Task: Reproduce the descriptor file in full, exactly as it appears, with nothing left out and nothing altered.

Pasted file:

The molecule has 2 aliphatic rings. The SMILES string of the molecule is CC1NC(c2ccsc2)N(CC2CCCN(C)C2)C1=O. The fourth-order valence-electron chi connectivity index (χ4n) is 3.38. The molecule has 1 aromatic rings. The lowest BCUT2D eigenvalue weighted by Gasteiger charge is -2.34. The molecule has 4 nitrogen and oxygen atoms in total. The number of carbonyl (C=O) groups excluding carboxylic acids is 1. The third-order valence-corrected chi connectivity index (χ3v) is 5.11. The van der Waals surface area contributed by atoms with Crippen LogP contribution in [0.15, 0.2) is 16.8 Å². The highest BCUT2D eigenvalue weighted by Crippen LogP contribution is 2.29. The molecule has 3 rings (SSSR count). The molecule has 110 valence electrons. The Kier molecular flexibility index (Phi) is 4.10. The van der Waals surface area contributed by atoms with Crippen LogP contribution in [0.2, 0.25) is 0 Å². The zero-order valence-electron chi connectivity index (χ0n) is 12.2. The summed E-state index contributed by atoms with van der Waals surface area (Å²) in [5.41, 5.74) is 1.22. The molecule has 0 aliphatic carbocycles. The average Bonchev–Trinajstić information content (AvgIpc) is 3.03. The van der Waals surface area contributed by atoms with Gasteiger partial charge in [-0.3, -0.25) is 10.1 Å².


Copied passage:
The molecule has 2 aliphatic rings. The SMILES string of the molecule is CC1NC(c2ccsc2)N(CC2CCCN(C)C2)C1=O. The fourth-order valence-electron chi connectivity index (χ4n) is 3.38. The molecule has 1 aromatic rings. The lowest BCUT2D eigenvalue weighted by Gasteiger charge is -2.34. The molecule has 4 nitrogen and oxygen atoms in total. The number of carbonyl (C=O) groups excluding carboxylic acids is 1. The third-order valence-corrected chi connectivity index (χ3v) is 5.11. The van der Waals surface area contributed by atoms with Crippen LogP contribution in [0.15, 0.2) is 16.8 Å². The highest BCUT2D eigenvalue weighted by Crippen LogP contribution is 2.29. The molecule has 3 rings (SSSR count). The molecule has 110 valence electrons. The Kier molecular flexibility index (Phi) is 4.10. The van der Waals surface area contributed by atoms with Crippen LogP contribution in [0.2, 0.25) is 0 Å². The zero-order valence-electron chi connectivity index (χ0n) is 12.2. The summed E-state index contributed by atoms with van der Waals surface area (Å²) in [5.41, 5.74) is 1.22. The molecule has 0 aliphatic carbocycles. The average Bonchev–Trinajstić information content (AvgIpc) is 3.03. The van der Waals surface area contributed by atoms with Gasteiger partial charge in [-0.3, -0.25) is 10.1 Å².